Wendy Dyson and Macolm Povey report on the 25 August public meeting about proposed cuts at Honley ambulance station. The meeting resolved to build a Save Honley Ambulance Station campaign and, if appropriate, to petition against proposed cuts to staff, ambulances and responder cars.
The meeting was attended by paramedics, ambulance staff and members of the public. Speakers were from the ambulance service, Rob Walker from Labour, Cristina George from Hands off HRI, Pat Jones from Slaithwaite SOS and Royston Rogers – a Holme Valley parish councillor and former ambulance staff member.
Basically, Honley ambulance station have been told that there will be an approximately 50% reduction in ambulance staff – from 28 to 14. This will be achieved through moving staff to Greater Huddersfield or possibly Bradford. Ambulances at Honley serving the Dearne, top of Colne valley and Holme Valley will go from 2 ambulances and 2 responder cars to one of each. They also have 2 patient transport ambulances.
With the proposed closure of HRI A&E, their main concern isn’t travel times getting to CRH, but waiting at CRH in a queue to hand over to overloaded A&E staff. They predict this to be substantial wait. They say paramedics can stabilise most emergencies and extra distance in itself doesn’t make a difference because they can stabilise that patient – but if they can’t admit the patient, how can they respond to the next call out? How long will this take?
This is their biggest concern – that once in Halifax, the ambulance doesn’t get back to the Kirklees valleys, because of the long handover time. The responder car will be left waiting for the ambulance with little equipment and sometimes less skills! Very worrying.
This proposal is target-driven to achieve the required 75% of their eight minute target response time. The management are playing a numbers game – concentrating on city centres so they can get their targets up, at the expense of the valleys. They are more likely to achieve the targets in the central Huddersfield area, but with fewer ambulances in the Valleys it’s predicted that the mortality rate will increase with the higher response times! A postcode lottery comes to mind!
Parish councillor and retired ambulance staff member Royston Rogers, compared Kirklees ‘Valleys’ to valleys in Wales of similar size and location characteristics, where they already concentrate on urban areas, neglecting rural areas. This has resulted in ambulances been tied up at hospitals awaiting handover for six to eight hours. This has reflected in an increased mortality rate.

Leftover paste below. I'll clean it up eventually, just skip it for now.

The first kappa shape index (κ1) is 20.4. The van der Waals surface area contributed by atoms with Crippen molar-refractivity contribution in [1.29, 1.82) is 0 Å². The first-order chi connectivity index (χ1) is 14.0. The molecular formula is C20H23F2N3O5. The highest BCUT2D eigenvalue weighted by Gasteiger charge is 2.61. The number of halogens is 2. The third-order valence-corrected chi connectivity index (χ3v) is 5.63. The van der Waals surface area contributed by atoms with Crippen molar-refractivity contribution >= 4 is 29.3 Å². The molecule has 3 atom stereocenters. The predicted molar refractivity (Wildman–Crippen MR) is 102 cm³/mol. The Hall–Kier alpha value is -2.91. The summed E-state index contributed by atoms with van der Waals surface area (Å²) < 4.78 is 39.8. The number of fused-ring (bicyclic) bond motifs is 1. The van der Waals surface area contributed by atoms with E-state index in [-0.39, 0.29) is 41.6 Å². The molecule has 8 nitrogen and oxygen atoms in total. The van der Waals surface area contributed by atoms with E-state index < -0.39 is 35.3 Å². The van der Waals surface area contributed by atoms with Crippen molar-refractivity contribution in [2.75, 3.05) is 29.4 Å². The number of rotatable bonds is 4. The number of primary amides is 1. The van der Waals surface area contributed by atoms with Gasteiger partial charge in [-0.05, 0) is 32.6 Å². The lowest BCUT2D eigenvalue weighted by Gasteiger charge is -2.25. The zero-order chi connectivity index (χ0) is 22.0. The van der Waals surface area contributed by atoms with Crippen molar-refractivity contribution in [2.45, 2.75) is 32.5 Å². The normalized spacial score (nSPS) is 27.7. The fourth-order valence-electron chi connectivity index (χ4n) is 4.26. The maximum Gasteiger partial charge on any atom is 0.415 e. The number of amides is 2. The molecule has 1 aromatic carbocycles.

Because of the difficulty of retaining Yorkshire Ambulance Service staff, there are more private ambulances. As they aren’t achieving the 75% R1 and R2 calls within 8 minutes and can’t retain staff, Yorkshire Ambulance Service are now frequently using private ambulances, like St John and Falck , which are the biggest provider. YAS has spent £68m on private ambulances this year.
These are 999 ambulances, not patient transport ambulances, and there are safety issues about private ambulances – who are they? What is their skill level? Worrying. Apparently they have come from as far away as Newcastle and been paid very highly.
Unison is in negotiation with employers.
There’s is a nationwide problem with ambulance staff retention. Young people come in, as paramedic emergency practitioners are getting jobs in GP practices. At the meeting it was said,
“Paramedics are leaving in droves”.
Management is reducing staffing levels. There are 100 more staff in Yorkshire as a whole, BUT NOT TRAINED STAFF. Community responders do a great job, but are not a substitute for trained paramedics.
A big concern is that since joining South Yorkshire the Honley area has expanded to Penistone and Stocksbridge with fewer staff.
There are also plans to downgrade services in Barnsley. HD9 would go to Barnsley and Oldham. Dewsbury A&E is closing next year (becoming an urgent care centre) and Dewsbury ambulance station is losing staff.
Another point raised: after the police road traffic unit was moved from Holmfirth to Wakefield, the road traffic accident response time in the Kirklees Valleys has increased to an hour. The ambulance service predict similar ambulance response times if Honley ambulance station were to close.
At the moment Honley ambulances return to base 20 times a day, this will reduce to twice a day. For the moment ambulance staff come back to base station for meal break. They used to come back for tea break, but that has stopped.
The Honley ambulance staff are now awaiting further Union advice. They plan to attend the 4th Sept Hands off HRI March in Greenhead Park & are considering starting a petition.
Paula Sheriff MP is trying to fast track a meeting in the House of Commons regarding the ambulance cuts.